Ok, that’s good to know. I will study relative motion.

Thank you!


24 posted on 07/10/2008 7:14:30 PM PDT by autumnraine
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To: chaos_5

“pop physics”

Could I have substituted that for Physics 101?


25 posted on 07/10/2008 7:15:21 PM PDT by Rebelbase (Black dogs and bacon bombs.)
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To: Farmer Dean

The “Feynman Lectures on Physics” is the all-time classic. Caltec owns rights to his books, probably available through Amazon, but much can be found on-line through a search on the quotes. Einstein’s books require too much knowledge in mathematics like the Taylor Series Transform for most to begin to understand. The Feynmann Lectures were more of a classical physics for the non-physics PHD.


26 posted on 07/10/2008 7:16:18 PM PDT by MtnClimber (http://www.jeffhead.com/obama/nobamanation-sticker.jpg)
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To: free me

Buy low, sell high.

Whoops, wrong thread, but it’s still good advice.


27 posted on 07/10/2008 7:16:24 PM PDT by Drango (A liberal's compassion is limited only by the size of someone else's wallet.)
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To: free me

http://ocw.mit.edu/OcwWeb/Physics/index.htm

It’s free but OMG it’s hard.


28 posted on 07/10/2008 7:18:52 PM PDT by Drango (A liberal's compassion is limited only by the size of someone else's wallet.)
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To: free me
Physics for Dummies

The Complete Idiot's Guide to Physics

This my sound silly, but they provide a good overview of the topics, and are at the beginner's level

29 posted on 07/10/2008 7:19:39 PM PDT by LiteKeeper (Beware the secularization of America; the Islamization of Eurabia)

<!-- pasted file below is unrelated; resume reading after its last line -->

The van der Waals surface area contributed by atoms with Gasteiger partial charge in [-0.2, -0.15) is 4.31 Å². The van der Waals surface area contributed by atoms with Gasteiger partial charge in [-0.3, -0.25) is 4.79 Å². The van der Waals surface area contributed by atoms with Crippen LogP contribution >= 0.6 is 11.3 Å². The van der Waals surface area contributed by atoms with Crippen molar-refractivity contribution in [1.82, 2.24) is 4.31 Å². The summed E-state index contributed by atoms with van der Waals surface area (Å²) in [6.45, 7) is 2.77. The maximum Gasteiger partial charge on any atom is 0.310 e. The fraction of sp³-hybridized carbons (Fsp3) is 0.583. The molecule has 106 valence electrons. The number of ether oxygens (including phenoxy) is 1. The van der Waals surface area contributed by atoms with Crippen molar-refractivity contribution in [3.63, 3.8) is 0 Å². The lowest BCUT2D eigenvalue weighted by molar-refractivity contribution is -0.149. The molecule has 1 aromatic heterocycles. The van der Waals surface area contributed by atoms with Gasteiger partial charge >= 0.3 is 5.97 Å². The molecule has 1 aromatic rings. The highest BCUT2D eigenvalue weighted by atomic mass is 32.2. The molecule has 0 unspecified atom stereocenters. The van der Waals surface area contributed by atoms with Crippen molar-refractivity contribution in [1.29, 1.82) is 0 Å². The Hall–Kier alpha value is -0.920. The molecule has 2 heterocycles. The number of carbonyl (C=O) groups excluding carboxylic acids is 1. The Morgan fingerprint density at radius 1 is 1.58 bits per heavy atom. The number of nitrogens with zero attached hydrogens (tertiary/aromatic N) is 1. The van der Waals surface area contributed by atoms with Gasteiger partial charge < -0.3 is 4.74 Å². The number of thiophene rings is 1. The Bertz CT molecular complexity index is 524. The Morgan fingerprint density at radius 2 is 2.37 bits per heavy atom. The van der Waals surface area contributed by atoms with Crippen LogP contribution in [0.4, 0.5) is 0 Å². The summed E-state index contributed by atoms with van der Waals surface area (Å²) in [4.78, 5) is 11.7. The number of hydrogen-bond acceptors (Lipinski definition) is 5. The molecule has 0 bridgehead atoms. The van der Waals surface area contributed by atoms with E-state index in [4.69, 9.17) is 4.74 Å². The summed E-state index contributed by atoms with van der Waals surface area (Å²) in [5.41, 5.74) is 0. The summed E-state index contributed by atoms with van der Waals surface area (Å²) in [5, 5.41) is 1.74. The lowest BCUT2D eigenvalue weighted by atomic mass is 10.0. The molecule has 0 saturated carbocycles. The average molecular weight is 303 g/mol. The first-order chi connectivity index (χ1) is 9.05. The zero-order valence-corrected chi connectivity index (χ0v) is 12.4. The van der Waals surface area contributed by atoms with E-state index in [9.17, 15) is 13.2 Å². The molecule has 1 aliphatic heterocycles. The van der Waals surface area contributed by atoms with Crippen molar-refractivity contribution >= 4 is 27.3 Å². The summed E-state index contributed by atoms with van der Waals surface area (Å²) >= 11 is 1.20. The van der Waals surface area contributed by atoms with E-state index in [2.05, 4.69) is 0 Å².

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To: free me
I personally like Brian Greene's The Elegant Universe. You can read the book or watch the DVD series. He talk about the theories of general relativity, quantum mechanics and the unified field theory. If your looking for something that involves no math.
30 posted on 07/10/2008 7:19:54 PM PDT by wallace144
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To: All

Thanks everyone. I knew I would get the best and most exhaustive advice here.

I now must read about 15 books to keep ahead of the MRS.


31 posted on 07/10/2008 7:20:34 PM PDT by free me
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To: free me

After almost ten years on Free Republic and just posting your first vanity post, I’d say you’ve overcome the law of inertia.:-0


32 posted on 07/10/2008 7:22:11 PM PDT by Paul Heinzman (OMG, can we please stop being so judgmental and assigning blame here?)
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To: kc8ukw
LOL, so we did!

Yeah, they do require some math skills. =o)

I think someone who is at least good at algebra would be OK with Newtonian physics, and classical mechanics. Electricity and Magnetism are going to need some calculus, especially when dealing with flux thorough a curved surfaces in 3D space. After that, Quantum Mechanics needs strong math skills. The wave equations deal with complex numbers, and the math gets very difficult.

33 posted on 07/10/2008 7:22:47 PM PDT by chaos_5
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To: Paul Heinzman

Great, now I have to look up the “law of intertia”!!

JK/thanks!


34 posted on 07/10/2008 7:23:49 PM PDT by free me
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To: kc8ukw

I agree with the Feynman lectures.


35 posted on 07/10/2008 7:23:51 PM PDT by Kirkwood
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To: free me

How about “Physics in a Male Patriarchal Society from a Feminine Perspective in a Modernistic Sustainable Environment”?


36 posted on 07/10/2008 7:24:21 PM PDT by windsorknot
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To: free me

Find a good book on Newtonian mechanics. If one starts any higher it’s like trying to run a marathon before you can run a mile.


37 posted on 07/10/2008 7:24:26 PM PDT by oldleft
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To: free me